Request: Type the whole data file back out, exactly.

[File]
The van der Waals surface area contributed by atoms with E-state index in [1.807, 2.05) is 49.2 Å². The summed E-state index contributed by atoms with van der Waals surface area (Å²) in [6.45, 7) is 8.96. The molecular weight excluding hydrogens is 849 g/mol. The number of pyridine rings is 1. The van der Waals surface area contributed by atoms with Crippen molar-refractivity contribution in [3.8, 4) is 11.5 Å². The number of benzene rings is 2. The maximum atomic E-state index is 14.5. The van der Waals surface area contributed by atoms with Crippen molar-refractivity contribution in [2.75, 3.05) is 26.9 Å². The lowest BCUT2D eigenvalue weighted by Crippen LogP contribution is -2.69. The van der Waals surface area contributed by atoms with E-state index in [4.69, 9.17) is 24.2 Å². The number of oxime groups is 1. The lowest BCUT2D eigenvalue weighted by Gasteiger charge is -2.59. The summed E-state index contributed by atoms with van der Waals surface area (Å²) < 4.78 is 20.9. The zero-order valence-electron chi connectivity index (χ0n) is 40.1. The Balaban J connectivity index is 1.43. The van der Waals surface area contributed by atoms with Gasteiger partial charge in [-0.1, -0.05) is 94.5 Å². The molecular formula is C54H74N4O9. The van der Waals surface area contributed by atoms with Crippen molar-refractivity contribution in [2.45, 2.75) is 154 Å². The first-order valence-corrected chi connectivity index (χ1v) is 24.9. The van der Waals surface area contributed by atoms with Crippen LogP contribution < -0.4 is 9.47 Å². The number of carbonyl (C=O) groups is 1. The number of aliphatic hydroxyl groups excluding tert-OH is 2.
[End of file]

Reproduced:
The van der Waals surface area contributed by atoms with E-state index in [1.807, 2.05) is 49.2 Å². The summed E-state index contributed by atoms with van der Waals surface area (Å²) in [6.45, 7) is 8.96. The molecular weight excluding hydrogens is 849 g/mol. The number of pyridine rings is 1. The van der Waals surface area contributed by atoms with Crippen molar-refractivity contribution in [3.8, 4) is 11.5 Å². The number of benzene rings is 2. The maximum atomic E-state index is 14.5. The van der Waals surface area contributed by atoms with Crippen molar-refractivity contribution in [2.75, 3.05) is 26.9 Å². The lowest BCUT2D eigenvalue weighted by Crippen LogP contribution is -2.69. The van der Waals surface area contributed by atoms with E-state index in [4.69, 9.17) is 24.2 Å². The number of oxime groups is 1. The lowest BCUT2D eigenvalue weighted by Gasteiger charge is -2.59. The summed E-state index contributed by atoms with van der Waals surface area (Å²) < 4.78 is 20.9. The zero-order valence-electron chi connectivity index (χ0n) is 40.1. The Balaban J connectivity index is 1.43. The van der Waals surface area contributed by atoms with Gasteiger partial charge in [-0.1, -0.05) is 94.5 Å². The molecular formula is C54H74N4O9. The van der Waals surface area contributed by atoms with Crippen molar-refractivity contribution in [2.45, 2.75) is 154 Å². The first-order valence-corrected chi connectivity index (χ1v) is 24.9. The van der Waals surface area contributed by atoms with Crippen LogP contribution < -0.4 is 9.47 Å². The number of carbonyl (C=O) groups is 1. The number of aliphatic hydroxyl groups excluding tert-OH is 2.